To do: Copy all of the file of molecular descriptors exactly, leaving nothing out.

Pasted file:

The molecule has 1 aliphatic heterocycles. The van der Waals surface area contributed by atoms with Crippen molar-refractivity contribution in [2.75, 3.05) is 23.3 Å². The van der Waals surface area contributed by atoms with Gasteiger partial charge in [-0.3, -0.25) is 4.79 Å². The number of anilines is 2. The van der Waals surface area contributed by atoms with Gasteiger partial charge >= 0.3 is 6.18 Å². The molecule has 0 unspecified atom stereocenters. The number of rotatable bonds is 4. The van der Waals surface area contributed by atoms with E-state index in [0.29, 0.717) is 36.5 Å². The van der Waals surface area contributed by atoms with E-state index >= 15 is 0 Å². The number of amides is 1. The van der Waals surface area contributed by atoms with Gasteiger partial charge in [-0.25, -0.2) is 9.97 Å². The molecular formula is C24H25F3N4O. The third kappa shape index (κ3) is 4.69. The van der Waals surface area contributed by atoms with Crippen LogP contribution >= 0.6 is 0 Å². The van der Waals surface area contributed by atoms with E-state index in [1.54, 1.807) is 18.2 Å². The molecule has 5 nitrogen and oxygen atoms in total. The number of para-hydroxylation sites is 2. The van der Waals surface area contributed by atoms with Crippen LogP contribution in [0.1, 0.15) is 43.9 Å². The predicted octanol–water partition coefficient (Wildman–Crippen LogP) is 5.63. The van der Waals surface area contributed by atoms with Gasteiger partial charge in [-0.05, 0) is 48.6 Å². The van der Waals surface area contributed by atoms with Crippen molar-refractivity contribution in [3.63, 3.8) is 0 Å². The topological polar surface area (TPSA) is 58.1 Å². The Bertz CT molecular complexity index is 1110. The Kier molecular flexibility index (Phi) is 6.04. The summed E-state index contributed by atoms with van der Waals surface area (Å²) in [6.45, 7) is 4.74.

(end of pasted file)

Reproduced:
The molecule has 1 aliphatic heterocycles. The van der Waals surface area contributed by atoms with Crippen molar-refractivity contribution in [2.75, 3.05) is 23.3 Å². The van der Waals surface area contributed by atoms with Gasteiger partial charge in [-0.3, -0.25) is 4.79 Å². The number of anilines is 2. The van der Waals surface area contributed by atoms with Gasteiger partial charge >= 0.3 is 6.18 Å². The molecule has 0 unspecified atom stereocenters. The number of rotatable bonds is 4. The van der Waals surface area contributed by atoms with E-state index in [0.29, 0.717) is 36.5 Å². The van der Waals surface area contributed by atoms with E-state index >= 15 is 0 Å². The number of amides is 1. The van der Waals surface area contributed by atoms with Gasteiger partial charge in [-0.25, -0.2) is 9.97 Å². The molecular formula is C24H25F3N4O. The third kappa shape index (κ3) is 4.69. The van der Waals surface area contributed by atoms with Crippen LogP contribution >= 0.6 is 0 Å². The van der Waals surface area contributed by atoms with E-state index in [1.54, 1.807) is 18.2 Å². The molecule has 5 nitrogen and oxygen atoms in total. The number of para-hydroxylation sites is 2. The van der Waals surface area contributed by atoms with Crippen LogP contribution in [0.1, 0.15) is 43.9 Å². The predicted octanol–water partition coefficient (Wildman–Crippen LogP) is 5.63. The van der Waals surface area contributed by atoms with Gasteiger partial charge in [-0.05, 0) is 48.6 Å². The van der Waals surface area contributed by atoms with Crippen molar-refractivity contribution in [3.63, 3.8) is 0 Å². The topological polar surface area (TPSA) is 58.1 Å². The Bertz CT molecular complexity index is 1110. The Kier molecular flexibility index (Phi) is 6.04. The summed E-state index contributed by atoms with van der Waals surface area (Å²) in [6.45, 7) is 4.74.